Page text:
How to stay safe on nights out at university

Going to university for the first time should be an exciting, memorable experience for you, but it can also be daunting.

While it’s easy to get caught up in the fun, eager to impress your new friends and have a fresh start, it’s important that you stay level headed and safe. At Safeline, we’re here to offer guidance on how to make the most of your university experience and keep yourself safe at the same time.

In recent news, there has been an abundance of stories detailing the rise in sexual assaults on university campuses and cities. Despite this, most universities still don’t actively record reports of sexual assaults and sexual harassments. Moreover, 20% of Russell Group universities don’t even have a specific procedure to report such attacks.

These figures are made even more shocking when it’s revealed that one in four students have suffered unwelcome sexual advances during their studies. These recent findings have brought to light a nationwide problem that needs to be tackled however, there are ways in which you can help yourself and others stay safe and unharmed when you’re on a night out.

1. Stick together

University is full of nights out with your friends, and we certainly don’t want you missing out on the university experience! It’s important though that you go out at night together in groups. Make sure you don’t head out in less than threes and that you stick together throughout the night. Keep an eye out for each other, and never think about leaving a venue alone. It’s true what they say, you are stronger together!

2. Make a plan before you go out

In busy bars and clubs, it’s only natural that staying together with your original group of friends may not always be practical, and you’ll become separated from some members of the group. Make sure you always arrange to stay within view of each other. If you plan on going somewhere else, try to let everyone that you came with aware of this. Also make sure you all have each other’s numbers so that you can find each other again.

3. Watch your drinksctxntp2wcaacocl1

It’s natural that people around you will be drinking alcohol to have a good time, and while there’s nothing wrong with that, it’s important to monitor exactly how much you’ve been drinking; consuming excess amounts of alcohol can make you incredibly vulnerable. Also, remember to keep hold of your drink at all times. It’s only too easy for someone to slip something into your glass if you’re not watching. You can avoid this by only drinking out of bottles, not leaving a drink unattended (by you or a close friend) and covering it with your thumb when you’re not drinking.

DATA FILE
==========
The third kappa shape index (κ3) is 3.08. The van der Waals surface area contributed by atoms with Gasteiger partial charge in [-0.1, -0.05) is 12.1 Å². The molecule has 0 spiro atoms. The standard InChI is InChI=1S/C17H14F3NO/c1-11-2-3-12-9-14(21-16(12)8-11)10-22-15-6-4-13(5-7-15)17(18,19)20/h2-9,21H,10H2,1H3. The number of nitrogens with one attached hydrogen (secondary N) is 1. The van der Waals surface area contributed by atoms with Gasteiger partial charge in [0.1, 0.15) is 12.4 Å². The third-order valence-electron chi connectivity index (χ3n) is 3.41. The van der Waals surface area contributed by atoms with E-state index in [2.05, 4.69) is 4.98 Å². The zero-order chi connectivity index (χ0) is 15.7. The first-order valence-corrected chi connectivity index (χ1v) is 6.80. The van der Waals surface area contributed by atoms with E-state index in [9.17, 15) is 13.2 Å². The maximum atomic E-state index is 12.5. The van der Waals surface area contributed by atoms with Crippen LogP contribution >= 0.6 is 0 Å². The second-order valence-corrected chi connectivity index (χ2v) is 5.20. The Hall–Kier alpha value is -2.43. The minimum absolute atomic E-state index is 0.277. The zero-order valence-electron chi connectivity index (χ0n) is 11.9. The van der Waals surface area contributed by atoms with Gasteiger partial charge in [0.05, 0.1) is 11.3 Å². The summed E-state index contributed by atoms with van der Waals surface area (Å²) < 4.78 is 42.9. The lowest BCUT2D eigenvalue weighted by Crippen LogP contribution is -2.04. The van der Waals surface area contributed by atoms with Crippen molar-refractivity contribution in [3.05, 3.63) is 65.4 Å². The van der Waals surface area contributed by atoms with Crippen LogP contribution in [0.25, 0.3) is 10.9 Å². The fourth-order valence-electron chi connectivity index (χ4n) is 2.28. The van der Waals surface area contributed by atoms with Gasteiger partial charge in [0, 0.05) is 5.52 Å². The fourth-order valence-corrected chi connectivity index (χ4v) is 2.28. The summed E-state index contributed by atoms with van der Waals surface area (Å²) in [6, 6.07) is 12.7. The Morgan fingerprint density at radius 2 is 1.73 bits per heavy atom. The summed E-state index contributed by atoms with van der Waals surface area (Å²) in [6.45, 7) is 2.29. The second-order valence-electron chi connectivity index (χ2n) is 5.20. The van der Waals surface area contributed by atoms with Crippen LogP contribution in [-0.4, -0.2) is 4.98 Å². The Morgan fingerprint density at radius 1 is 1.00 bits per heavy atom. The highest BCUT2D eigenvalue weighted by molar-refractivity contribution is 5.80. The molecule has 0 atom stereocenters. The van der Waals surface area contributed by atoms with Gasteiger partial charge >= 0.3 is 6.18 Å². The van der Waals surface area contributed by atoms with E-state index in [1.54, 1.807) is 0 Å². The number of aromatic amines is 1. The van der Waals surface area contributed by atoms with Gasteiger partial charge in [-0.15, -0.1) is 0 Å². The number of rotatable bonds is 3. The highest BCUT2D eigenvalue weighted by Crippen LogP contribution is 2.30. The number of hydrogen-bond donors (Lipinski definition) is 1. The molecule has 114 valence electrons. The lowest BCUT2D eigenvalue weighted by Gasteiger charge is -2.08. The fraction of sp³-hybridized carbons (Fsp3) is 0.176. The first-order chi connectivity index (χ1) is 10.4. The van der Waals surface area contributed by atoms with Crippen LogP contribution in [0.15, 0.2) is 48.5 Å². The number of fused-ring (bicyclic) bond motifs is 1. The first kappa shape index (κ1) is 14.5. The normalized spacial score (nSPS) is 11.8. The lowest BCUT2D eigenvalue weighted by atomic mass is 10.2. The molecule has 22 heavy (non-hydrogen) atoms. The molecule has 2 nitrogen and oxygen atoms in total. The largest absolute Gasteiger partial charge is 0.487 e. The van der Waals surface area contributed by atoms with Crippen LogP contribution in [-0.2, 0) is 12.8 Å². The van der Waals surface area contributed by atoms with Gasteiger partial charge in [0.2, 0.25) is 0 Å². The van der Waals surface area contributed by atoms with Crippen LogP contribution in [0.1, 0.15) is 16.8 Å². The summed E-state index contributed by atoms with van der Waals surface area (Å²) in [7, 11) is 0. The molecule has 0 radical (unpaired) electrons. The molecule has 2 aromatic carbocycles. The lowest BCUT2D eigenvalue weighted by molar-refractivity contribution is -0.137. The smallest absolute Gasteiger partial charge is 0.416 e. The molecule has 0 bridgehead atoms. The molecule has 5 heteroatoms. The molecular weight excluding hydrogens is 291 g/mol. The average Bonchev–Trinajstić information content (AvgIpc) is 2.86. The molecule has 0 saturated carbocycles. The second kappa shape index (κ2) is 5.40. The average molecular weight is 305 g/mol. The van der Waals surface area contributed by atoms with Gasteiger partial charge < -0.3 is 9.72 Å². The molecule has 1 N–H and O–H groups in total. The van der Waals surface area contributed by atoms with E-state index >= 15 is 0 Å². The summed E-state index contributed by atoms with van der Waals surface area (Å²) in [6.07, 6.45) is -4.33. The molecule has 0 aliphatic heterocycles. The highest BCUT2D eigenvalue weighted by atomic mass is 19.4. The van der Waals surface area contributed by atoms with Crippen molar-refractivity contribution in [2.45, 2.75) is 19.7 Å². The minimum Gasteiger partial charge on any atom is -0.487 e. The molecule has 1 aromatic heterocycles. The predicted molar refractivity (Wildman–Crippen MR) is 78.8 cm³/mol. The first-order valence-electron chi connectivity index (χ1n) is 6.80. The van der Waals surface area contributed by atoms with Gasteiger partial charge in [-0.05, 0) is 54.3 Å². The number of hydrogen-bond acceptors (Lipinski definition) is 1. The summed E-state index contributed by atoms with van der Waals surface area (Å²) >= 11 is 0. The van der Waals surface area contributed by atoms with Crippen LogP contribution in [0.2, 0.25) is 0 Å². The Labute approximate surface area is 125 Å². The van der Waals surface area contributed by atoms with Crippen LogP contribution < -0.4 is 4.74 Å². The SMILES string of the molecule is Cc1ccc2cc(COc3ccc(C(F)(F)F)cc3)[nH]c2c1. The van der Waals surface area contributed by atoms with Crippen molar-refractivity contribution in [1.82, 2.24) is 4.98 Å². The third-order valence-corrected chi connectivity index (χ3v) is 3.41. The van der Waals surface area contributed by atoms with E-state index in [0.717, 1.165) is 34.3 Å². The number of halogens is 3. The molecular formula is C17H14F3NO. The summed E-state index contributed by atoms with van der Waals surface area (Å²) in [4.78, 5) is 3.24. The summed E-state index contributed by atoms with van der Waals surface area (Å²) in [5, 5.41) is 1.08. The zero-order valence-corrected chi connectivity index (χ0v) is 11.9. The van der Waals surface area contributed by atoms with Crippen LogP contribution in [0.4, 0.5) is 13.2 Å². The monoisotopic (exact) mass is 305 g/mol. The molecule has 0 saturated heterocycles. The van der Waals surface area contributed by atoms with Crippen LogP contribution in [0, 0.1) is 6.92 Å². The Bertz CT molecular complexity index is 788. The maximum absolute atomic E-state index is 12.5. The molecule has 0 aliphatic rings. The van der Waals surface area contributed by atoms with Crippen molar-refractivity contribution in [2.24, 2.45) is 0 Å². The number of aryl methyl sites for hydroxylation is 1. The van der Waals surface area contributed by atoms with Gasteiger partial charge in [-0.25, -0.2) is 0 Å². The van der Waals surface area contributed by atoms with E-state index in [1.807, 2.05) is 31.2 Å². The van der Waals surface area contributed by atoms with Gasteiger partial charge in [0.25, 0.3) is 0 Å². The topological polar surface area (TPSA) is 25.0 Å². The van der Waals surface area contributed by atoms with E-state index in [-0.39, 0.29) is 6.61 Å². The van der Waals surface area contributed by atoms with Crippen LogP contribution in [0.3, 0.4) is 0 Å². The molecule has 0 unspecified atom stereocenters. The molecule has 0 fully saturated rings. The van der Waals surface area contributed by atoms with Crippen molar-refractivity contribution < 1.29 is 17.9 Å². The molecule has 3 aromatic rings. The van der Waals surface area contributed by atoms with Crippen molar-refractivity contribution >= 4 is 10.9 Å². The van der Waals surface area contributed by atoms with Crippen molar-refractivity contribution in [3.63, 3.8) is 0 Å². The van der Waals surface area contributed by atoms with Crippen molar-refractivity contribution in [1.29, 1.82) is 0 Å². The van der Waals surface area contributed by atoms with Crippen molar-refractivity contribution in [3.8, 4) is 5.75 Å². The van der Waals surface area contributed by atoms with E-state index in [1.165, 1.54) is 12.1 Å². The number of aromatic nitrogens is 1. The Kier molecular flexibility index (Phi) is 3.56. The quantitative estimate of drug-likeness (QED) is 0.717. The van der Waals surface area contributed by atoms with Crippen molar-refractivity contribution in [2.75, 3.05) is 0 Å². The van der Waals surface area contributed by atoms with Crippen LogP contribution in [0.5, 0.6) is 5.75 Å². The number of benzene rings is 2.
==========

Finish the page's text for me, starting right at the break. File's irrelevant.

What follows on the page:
4. Remember that no means no

If you do meet someone that you like, you may start dancing and things may seem like they might be about to go further. Once again, we won’t tell you how to live your life. Just remember that you can draw your own boundaries. Don’t be pressured into doing anything you don’t want to and be firm. If you say no, make sure you say it clearly and confidently. There’s nothing to be ashamed of and you are more than entitled to change your mind.

5. Trust your instincts

Remember, that you are an adult, and your instincts at this point in your life will usually be accurate. If something doesn’t feel right, even if you can’t pinpoint why, walk away. You shouldn’t let yourself get into uncomfortable situations, and if you do, you should not feel awkward, just leave.

6. Personal alarm

Consider purchasing a personal alarm. These are often very subtle and easy to pop into a handbag on a night out. Some come in key-ring form, and there are even alarm apps you can download direct to your phone such bSafe and React Mobile. This way, if something does go wrong or you are in danger, you can raise the alarm.

7. It can happen to anyone

Anyone can be at risk. Whether you are male, female, heterosexual, lesbian, bi-sexual, transgender or queer etc., you are in potential danger. It doesn’t matter what you wear or the way you act, everyone should take extra care because “that won’t happen to me” is unfortunately never the case.

There’s no need to go to university worried and scared, as you’ll no doubt have a great time but should you become a victim of sexual assault, remember it is not your fault and you are not alone. Safeline operates a confidential helpline for you to talk about what you’ve been through and offer support and guidance. If you want to talk to one of our team, call one of the numbers below for impartial advice.

Safeline are here for you #BelieveInYou.

Confidential Helpline No: 0808 800 5008

Confidential Men’s Helpline: 0808 800 5005

Image sources:
sqmagazine.co.uk
emoryspoke.org


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